Graduate student researcher seeking land for agroecosystem study

Farming Experience

Farming experience

Less than three years of experience

Type of farming experience

  • Agricultural degree
  • Something else/additional (describe below)

Description of farming experience

I have previously worked as an agricultural researcher at the University of Minnesota where I studied methods in spotted-wing drosophila management. I am currently a PhD student studying plant-insect interactions in New England agricultural systems.

Farming Plans

State(s) of interest

  • Massachusetts

Location details

Clark University, Worcester, MA

Minimum acreage desired


Maximum acreage desired


Arrangements desired

  • Lease
  • Something else

Arrangement description

I am seeking land to lease for an agricultural study. The absolute minimum acreage required for my study is very small (300 square meters or ~ 0.074 acres), but more land would mean we could include more replicates.

Planned farming practices

  • Not certified, but follow organic practices
  • Sustainable/regenerative

Farming practices description

My study involves the use of organic farming practices, and seeks to learn more about the use of companion plants in conservation biocontrol.

Planned farming enterprises

  • Vegetables

Farming enterprises description

I am interested in utilizing flowering legumes (patridge pea) as a companion plant for summer squash and other cucurbits.

Infrastructure needed

  • Irrigation

Description of infrastructure needed

I would only require the land necessary to conduct this experiment and irrigation hookups.

Business planning description


Additional Information

I work in the lab of Dr. Kate Mathis at Clark University, where we primarily study the ecology of ants. Ants are understudied as an organism for biocontrol, and are generally written off as a pest or neutral group of insects in agriculture. In nature, ants form protective mutualisms with plants that produce structures called extrafloral nectaries (EFNs), driving away herbivores from these plants in exchange for nectar. Partridge peas are a native legume that produces EFNs and is highly attractive to ants and other insects that have already been proven to be important in biocontrol (e.g., beetles, parasitoid wasps). I aim to determine if this legume can be utilized as a companion plant in vegetable production by growing partridge peas alongside summer squash. However, Clark is a small university that does not have research land of its own, meaning that I need to search for land to conduct these experiments. See the document I have uploaded in the "Business Plan" section for more detailed information.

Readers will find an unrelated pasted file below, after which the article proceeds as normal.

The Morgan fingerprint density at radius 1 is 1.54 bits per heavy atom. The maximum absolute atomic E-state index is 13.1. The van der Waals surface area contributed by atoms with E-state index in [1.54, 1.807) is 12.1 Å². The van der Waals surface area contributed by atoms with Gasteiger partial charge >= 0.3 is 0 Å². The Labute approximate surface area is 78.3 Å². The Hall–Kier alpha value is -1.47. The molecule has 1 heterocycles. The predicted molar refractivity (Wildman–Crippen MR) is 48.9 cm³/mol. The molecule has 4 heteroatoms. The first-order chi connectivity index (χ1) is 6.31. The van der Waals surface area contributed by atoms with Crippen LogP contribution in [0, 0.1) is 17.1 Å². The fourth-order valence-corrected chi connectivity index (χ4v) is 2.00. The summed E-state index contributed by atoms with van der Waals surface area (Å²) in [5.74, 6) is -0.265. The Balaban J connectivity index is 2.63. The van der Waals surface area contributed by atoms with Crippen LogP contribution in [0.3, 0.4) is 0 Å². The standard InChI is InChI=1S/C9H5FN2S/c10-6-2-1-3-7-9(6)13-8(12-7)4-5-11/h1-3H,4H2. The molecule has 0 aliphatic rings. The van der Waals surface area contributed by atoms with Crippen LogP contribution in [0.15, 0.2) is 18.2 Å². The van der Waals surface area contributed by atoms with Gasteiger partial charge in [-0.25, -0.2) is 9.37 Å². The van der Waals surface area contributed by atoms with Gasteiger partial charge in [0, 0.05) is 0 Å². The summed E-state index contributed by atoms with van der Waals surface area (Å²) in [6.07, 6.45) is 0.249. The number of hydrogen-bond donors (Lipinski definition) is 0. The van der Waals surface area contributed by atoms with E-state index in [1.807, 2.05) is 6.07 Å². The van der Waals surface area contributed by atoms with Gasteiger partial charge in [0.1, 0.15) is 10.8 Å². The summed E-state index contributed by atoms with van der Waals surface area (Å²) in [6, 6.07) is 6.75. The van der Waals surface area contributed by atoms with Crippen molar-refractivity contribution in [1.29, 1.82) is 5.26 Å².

What I can provide using funds from the Mathis Lab (materials to cover a 300 square meter field)

  • Money for leasing your land based on the average rate of cost/acre for a season in MA.
  • Straw mulch.
  • Manure/compost fertilizer (organic).
  • Zucchini plugs grown on campus (OMRI listed potting mix: Sunshine mix #4).
  • Partridge pea seeds, organic (pre-inoculated with OMRI listed inoculant).
  • Drip tape and all accessories for irrigation.
  • Assistance with plot cleanup at the end of the season if needed.

What we would need from the land owner

  • Space for the experiment (~300 square meters).
  • Water for irrigation.
  • Potentially: Labor for help with plot maintenance (weeding, turning on irrigation, etc.), organic pesticide application (if there is a bad pest outbreak that year) and harvests during experiment. This will depend on the distance of the farm from Clark University. Farms that are closer will be easier for me to come out and work in the field on a more regular schedule.

Compensation for use of space (other than the lease we pay)

  • Land owners can keep/sell all produce generated from this project. 
  • If this experiment takes place on an active farm that would otherwise be profiting from that space, loss of yield will be compensated: 
    • For space needed to create bare ground buffer zones where plants would otherwise be growing. Calculated by taking average yield per squash plant.
    • If the partridge pea treatment has a negative impact on squash yield.

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